It’s become a common joke, “I don’t know what machine Rage Against the Machine was talking about, but it was probably a printer.” This printer has never called for rage. It has printed over 85,333 binding slips, according to a review of my work stats for these 12 plus years. Additionally, it has printed reports after the completion of 1,158 quality review lots, a process described in a previous blog post.

Test pages showing the decline of the ink cartridge and a mix of gibberish and legal boilerplate.
The last pages printed on the P2035. The pages printed containing variations of this text saying nothing, but ultimately spelling doom for this printer. Photo Credit: K.F. Shovlin, 2024.

Three different computers have been connected to this printer with four different monitors and three different mice. It printed some of the earliest drafts of my first posts on this blog. It printed proposals and training documents that I created to improve the work of my section and parts of the Library beyond our doors. It printed signs that guided others to shelves and trucks holding items for their collections. It has printed pictures of my children that now adorn my cubicle walls. This printer was there for me and did everything I asked of it. Now, as the day of its retirement has come and gone, I can simply say, “Thank you.”

Off to surplus, this weekday warrior, now released from its tethers.
The old printer set aside for surplus, along with the last remaining unused ink cartridge. Photo Credit: K.F. Shovlin, 2024.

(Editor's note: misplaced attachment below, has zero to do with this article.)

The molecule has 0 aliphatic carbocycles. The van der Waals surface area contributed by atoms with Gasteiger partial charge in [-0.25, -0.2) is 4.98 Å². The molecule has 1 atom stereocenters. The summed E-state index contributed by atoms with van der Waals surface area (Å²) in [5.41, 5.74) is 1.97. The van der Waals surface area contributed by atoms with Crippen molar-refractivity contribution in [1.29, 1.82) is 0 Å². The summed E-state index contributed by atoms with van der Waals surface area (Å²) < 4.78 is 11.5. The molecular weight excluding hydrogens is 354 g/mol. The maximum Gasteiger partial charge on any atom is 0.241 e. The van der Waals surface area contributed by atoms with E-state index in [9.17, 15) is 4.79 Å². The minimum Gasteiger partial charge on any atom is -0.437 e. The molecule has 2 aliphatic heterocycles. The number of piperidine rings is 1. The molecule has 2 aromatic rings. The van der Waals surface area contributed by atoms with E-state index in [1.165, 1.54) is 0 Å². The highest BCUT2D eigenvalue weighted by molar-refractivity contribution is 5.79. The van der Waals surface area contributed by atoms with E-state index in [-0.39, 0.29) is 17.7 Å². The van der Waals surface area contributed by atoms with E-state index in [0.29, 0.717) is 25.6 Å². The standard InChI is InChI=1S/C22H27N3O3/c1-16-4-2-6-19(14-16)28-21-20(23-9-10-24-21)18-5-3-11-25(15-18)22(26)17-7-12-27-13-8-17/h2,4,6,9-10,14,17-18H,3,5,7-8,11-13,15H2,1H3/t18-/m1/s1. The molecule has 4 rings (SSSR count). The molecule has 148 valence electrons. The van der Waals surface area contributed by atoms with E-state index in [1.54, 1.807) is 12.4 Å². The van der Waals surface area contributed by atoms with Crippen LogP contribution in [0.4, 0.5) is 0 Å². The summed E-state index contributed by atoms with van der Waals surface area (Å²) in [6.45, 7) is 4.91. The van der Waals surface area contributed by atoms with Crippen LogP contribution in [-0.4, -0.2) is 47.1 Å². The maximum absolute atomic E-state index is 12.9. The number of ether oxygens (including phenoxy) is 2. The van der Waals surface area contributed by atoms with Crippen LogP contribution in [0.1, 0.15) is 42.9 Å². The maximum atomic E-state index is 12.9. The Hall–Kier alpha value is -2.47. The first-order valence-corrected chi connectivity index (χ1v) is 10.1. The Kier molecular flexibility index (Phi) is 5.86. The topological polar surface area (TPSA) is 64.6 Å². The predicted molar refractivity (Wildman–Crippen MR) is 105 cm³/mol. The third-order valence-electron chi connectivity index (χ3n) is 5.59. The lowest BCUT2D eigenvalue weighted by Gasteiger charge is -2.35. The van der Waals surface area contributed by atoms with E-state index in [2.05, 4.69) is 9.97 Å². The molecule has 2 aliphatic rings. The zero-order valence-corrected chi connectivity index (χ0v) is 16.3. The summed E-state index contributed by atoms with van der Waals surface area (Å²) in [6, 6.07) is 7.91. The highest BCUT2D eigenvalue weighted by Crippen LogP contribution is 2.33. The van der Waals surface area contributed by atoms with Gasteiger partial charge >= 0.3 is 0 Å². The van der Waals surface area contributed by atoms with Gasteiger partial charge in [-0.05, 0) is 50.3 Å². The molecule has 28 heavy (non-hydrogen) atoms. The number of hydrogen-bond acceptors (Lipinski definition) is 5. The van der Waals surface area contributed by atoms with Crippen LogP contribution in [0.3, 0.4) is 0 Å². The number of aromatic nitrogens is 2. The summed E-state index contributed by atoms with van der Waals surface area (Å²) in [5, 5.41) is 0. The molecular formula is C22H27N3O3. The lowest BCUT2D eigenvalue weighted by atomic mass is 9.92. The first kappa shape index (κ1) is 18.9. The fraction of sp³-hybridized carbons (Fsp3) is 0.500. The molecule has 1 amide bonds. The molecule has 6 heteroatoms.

This printer did its job, having never once drawn the ire that would cause it to be taken out to a field and beaten with baseball bats. So many people at the Library, or working for the government at any level, get by each day by just doing their jobs, by just being reliable. I have completed 17 years of service, most of which with this printer at my side, and many, just doing the basic job at hand. I will move on someday, but for now, I must adjust to something new, an HP LaserJet Pro M402dno. The P2035 is marked for surplus and will either be reassigned to another office, sold at public auction, or disposed of entirely. I would hope that someone else would find it useful, even if my recent system upgrade barred my continued use.

Shiny and new and quiet.
The new printer, a HP LaserJet Pro, ready to serve. Photo Credit: K.F. Shovlin, 2024.

So now I am back to work, a new printer installed, shiny and new. I will continue to work, relying on these devices to do their job, toiling along day to day, ready and willing to serve. Binding tickets will be printed. Lots will be quality reviewed and reported. Signs will be made. Training documents will be shared. This printer, like the one before it, will do the job. Print On!

Comments (3)

  1. What an excellent post. The small things that make our work lives better – from everyday tools to random kindnesses and smiles from coworkers – deserve notice and the occasional ode or haiku of appreciation:

    Bringers of donuts
    and reliable printers
    make work life happy

  2. Having served faithfully and with honor, sweet printer, may you now find your well earned rest in the lands of Tír na Óff!

  3. print on dear printers
    preservation is endless
    service is enough

Add a Comment

This blog is governed by the general rules of respectful civil discourse. You are fully responsible for everything that you post. The content of all comments is released into the public domain unless clearly stated otherwise. The Library of Congress does not control the content posted. Nevertheless, the Library of Congress may monitor any user-generated content as it chooses and reserves the right to remove content for any reason whatever, without consent. Gratuitous links to sites are viewed as spam and may result in removed comments. We further reserve the right, in our sole discretion, to remove a user's privilege to post content on the Library site. Read our Comment and Posting Policy.


Required fields are indicated with an * asterisk.